Friday morning, youth from the global north and the global south gathered to create a stunning visual for the incoming delegates, party leaders, and journalists: a display that said very clearly, “Equity Now: Our Future Lies in the Balance.” That is the heart of the youth’s vision.
We’re not all there yet; we have a long way to go. Our delegation is highly dominated by folks from the global north, and within that the majority are white males, but something this year is different. More than any other year the youth are rallying around equity and justice as the only viable solutions.
Hannah Thomas from the UK delegation said in our Climate Justice training, run by the Environmental Justice and Climate Change Initiative (EJCC):
I always heard that we needed to keep temperature levels at 2 degrees Celsius, that this was the safe level. But recently, at a side event here, scientists are saying that if we are not below 2 degrees Celsius then countries like the Philippines will be under water. That’s around 91 million people just in the Philippines that will either be displaced or deceased. This is not equitable, and therefore not a solution.
The EJCC also took part in a press conference on the UN’s Clean Development Mechanism (CDM), arguing that the program is beyond repair and should be dumped. Tom Goldtooth, Director of the Indigenous Environmental Network and Co-Chair of the EJCC Board, told reporters:
The CDM is a lose-lose proposition that has become a corrupt and cheap way for the rich North to avoid making real emission reductions. CDM projects in the South generate windfalls for major polluters in the North, providing transnational corporations and governments a way to buy their way out of the responsibility to make their own emissions cuts.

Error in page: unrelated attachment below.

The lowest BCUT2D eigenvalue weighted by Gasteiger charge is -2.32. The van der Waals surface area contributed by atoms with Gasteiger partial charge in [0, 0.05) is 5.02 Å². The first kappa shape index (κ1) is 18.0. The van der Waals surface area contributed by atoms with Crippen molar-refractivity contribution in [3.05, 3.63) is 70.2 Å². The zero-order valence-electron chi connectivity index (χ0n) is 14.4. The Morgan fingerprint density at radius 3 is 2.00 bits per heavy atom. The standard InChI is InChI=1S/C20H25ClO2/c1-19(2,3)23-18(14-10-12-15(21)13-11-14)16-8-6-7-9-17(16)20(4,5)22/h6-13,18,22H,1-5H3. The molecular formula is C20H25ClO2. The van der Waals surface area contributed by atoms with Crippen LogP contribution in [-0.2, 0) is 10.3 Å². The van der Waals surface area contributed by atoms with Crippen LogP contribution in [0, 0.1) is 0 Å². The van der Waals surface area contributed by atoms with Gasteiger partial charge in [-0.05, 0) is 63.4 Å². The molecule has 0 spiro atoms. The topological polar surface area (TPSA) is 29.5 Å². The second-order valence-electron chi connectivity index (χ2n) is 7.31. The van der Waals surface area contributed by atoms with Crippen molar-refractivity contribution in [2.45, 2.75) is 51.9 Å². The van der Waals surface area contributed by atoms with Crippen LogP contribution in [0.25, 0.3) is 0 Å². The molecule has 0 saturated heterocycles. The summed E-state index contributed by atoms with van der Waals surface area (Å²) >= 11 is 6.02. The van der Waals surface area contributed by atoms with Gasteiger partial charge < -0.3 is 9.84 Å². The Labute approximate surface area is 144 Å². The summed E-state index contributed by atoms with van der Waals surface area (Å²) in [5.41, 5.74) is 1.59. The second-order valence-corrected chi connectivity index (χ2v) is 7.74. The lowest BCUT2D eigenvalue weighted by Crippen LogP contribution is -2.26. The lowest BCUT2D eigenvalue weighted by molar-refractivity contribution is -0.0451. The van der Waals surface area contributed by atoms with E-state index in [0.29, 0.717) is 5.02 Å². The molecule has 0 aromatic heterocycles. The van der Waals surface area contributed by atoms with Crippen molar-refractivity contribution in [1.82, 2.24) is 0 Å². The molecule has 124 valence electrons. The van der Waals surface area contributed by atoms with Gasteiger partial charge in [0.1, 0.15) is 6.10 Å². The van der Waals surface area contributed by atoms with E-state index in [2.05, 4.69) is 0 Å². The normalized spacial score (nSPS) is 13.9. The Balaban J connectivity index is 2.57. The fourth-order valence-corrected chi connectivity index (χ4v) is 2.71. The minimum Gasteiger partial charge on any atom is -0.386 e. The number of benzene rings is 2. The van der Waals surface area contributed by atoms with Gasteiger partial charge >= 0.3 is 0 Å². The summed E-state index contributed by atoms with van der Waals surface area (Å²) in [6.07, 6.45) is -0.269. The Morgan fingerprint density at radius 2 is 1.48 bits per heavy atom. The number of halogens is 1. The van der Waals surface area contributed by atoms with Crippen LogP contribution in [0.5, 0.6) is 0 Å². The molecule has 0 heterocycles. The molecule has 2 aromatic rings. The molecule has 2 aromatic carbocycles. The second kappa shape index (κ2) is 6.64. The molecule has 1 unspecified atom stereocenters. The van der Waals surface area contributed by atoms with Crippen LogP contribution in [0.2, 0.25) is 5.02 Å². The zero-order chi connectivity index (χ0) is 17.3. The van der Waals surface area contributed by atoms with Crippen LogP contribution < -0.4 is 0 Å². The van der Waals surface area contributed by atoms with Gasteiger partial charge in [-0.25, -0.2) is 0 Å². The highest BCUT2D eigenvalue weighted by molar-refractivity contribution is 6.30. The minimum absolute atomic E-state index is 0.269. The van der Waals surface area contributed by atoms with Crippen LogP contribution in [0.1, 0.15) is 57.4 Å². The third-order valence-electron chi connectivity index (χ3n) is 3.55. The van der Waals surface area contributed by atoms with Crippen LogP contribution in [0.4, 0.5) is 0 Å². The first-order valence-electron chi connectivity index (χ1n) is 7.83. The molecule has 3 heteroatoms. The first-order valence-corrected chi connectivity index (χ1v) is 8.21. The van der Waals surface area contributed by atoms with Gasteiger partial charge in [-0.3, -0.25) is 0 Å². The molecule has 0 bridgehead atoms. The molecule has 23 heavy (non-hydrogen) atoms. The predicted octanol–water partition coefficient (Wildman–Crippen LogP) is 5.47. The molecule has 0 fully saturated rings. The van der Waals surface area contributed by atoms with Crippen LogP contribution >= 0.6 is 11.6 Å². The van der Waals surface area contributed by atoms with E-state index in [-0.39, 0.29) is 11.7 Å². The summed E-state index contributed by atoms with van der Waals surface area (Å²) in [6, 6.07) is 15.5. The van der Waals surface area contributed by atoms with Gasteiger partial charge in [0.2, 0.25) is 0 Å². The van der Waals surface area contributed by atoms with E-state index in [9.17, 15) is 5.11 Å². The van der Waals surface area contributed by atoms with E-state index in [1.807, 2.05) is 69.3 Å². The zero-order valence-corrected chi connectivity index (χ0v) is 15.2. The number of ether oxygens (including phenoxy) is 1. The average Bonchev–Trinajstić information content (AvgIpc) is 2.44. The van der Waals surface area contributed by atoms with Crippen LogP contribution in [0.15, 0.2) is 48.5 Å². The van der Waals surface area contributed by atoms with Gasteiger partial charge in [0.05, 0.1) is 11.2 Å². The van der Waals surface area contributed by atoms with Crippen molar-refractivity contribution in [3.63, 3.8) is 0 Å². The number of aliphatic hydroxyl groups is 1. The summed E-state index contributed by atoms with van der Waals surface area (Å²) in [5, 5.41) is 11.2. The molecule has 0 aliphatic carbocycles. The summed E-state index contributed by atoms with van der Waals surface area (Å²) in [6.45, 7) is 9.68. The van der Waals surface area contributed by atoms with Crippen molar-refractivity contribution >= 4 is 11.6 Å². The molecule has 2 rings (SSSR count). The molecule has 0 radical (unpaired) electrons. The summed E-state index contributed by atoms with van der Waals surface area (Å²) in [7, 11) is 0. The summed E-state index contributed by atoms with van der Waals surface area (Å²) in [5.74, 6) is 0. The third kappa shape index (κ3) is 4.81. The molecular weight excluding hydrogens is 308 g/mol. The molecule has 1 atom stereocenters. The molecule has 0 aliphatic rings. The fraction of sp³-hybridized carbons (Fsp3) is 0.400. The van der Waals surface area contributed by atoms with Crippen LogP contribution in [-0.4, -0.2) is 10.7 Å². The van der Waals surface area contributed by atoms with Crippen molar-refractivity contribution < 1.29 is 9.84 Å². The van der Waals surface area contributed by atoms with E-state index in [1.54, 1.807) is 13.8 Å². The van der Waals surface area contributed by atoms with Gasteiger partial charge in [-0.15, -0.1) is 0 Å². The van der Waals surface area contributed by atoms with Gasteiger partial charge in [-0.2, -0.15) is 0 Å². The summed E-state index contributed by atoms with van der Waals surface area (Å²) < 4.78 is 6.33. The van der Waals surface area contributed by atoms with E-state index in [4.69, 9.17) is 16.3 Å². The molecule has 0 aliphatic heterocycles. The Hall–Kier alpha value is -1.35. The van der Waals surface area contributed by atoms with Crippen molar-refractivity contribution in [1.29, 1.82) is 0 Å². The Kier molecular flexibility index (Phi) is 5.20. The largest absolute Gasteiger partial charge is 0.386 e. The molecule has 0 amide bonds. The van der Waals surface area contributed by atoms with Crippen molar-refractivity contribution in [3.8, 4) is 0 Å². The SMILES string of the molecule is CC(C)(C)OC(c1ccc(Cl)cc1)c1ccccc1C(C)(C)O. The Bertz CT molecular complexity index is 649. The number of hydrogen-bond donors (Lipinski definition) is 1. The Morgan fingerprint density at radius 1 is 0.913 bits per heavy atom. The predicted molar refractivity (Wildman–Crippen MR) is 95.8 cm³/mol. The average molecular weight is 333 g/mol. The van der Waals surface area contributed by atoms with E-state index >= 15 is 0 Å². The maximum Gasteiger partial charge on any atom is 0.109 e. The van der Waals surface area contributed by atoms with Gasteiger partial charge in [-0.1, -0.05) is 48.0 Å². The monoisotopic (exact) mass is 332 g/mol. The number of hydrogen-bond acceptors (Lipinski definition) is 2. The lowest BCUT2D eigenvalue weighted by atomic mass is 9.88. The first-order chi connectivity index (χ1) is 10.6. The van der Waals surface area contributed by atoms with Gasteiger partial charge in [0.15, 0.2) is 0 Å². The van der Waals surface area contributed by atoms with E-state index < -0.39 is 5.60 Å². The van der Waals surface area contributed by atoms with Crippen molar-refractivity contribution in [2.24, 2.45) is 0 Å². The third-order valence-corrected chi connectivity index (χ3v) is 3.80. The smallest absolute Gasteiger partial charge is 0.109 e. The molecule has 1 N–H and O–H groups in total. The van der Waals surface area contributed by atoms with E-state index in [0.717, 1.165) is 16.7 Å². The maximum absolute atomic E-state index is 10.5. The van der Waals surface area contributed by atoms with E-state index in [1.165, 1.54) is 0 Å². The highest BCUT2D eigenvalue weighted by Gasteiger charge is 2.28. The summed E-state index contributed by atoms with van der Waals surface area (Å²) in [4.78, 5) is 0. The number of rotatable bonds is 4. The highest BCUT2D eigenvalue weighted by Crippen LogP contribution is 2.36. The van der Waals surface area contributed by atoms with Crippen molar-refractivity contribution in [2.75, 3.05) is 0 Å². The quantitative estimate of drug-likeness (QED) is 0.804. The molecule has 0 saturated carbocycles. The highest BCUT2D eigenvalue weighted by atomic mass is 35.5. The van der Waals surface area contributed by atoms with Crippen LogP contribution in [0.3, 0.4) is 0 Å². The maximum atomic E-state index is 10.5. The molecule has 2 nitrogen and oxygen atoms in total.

The problem with CDM is that often-times they don’t care about community buy-in — they impose themselves just like the dirty energy corporations. Financial transfers from North to South are necessary but these should be based on the repayment of climate debts and subject to democratic control.
“Justice and equity should be the starting point of any financial mechanism to help tackle climate change,” says Payal Parkekh, Climate Campaigner at International Rivers. This is the only way for solutions to have a long-lasting effect on impacted communities that are bearing the initial burdens of climate change.
That is why we are here: to hold delegates accountable for their rhetoric, especially delegates from the United States, which has great political power within the United Nations and has been stalling process for too many years.
Nia Robinson, the Director of the Environmental Justice and Climate Change Initiative described what equitable solutions look like:
Real solutions to the climate crisis require investments in renewable energy, a just transition for workers, and involvement of communities in the decision making process. From the Capitol to the COP in Copenhagen, EJCC will work to advance solutions that offer the opportunity for real energy independence, freedom from fossil fuel addiction and a rebound from a global recession into the New Green Economy.